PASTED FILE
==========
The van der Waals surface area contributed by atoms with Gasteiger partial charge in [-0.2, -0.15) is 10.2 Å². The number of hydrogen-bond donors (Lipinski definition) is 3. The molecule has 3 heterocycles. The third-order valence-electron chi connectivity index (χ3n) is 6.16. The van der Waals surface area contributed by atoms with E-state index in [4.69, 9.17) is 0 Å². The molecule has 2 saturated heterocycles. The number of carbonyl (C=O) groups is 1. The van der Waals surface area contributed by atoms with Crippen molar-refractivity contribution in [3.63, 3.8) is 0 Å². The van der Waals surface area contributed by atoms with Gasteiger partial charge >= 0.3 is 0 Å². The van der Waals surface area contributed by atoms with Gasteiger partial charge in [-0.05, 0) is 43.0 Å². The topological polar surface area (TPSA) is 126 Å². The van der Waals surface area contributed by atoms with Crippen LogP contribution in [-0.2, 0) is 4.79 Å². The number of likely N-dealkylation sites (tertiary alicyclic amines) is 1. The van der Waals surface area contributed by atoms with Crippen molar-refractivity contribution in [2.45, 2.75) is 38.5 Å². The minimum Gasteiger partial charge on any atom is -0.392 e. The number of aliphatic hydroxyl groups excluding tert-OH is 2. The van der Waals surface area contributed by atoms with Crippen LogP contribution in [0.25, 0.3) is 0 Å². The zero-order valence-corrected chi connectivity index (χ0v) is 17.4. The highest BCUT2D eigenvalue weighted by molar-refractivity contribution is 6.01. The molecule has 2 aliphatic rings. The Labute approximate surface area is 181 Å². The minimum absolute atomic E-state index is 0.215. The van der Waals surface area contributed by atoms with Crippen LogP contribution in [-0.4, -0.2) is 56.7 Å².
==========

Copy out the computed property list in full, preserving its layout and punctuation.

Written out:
The van der Waals surface area contributed by atoms with Gasteiger partial charge in [-0.2, -0.15) is 10.2 Å². The number of hydrogen-bond donors (Lipinski definition) is 3. The molecule has 3 heterocycles. The third-order valence-electron chi connectivity index (χ3n) is 6.16. The van der Waals surface area contributed by atoms with E-state index in [4.69, 9.17) is 0 Å². The molecule has 2 saturated heterocycles. The number of carbonyl (C=O) groups is 1. The van der Waals surface area contributed by atoms with Crippen molar-refractivity contribution in [3.63, 3.8) is 0 Å². The van der Waals surface area contributed by atoms with Gasteiger partial charge >= 0.3 is 0 Å². The van der Waals surface area contributed by atoms with Gasteiger partial charge in [-0.05, 0) is 43.0 Å². The topological polar surface area (TPSA) is 126 Å². The van der Waals surface area contributed by atoms with Crippen LogP contribution in [-0.2, 0) is 4.79 Å². The number of likely N-dealkylation sites (tertiary alicyclic amines) is 1. The van der Waals surface area contributed by atoms with Crippen molar-refractivity contribution in [2.45, 2.75) is 38.5 Å². The minimum Gasteiger partial charge on any atom is -0.392 e. The number of aliphatic hydroxyl groups excluding tert-OH is 2. The van der Waals surface area contributed by atoms with Crippen LogP contribution in [0.25, 0.3) is 0 Å². The zero-order valence-corrected chi connectivity index (χ0v) is 17.4. The highest BCUT2D eigenvalue weighted by molar-refractivity contribution is 6.01. The molecule has 2 aliphatic rings. The Labute approximate surface area is 181 Å². The minimum absolute atomic E-state index is 0.215. The van der Waals surface area contributed by atoms with Crippen LogP contribution in [-0.4, -0.2) is 56.7 Å².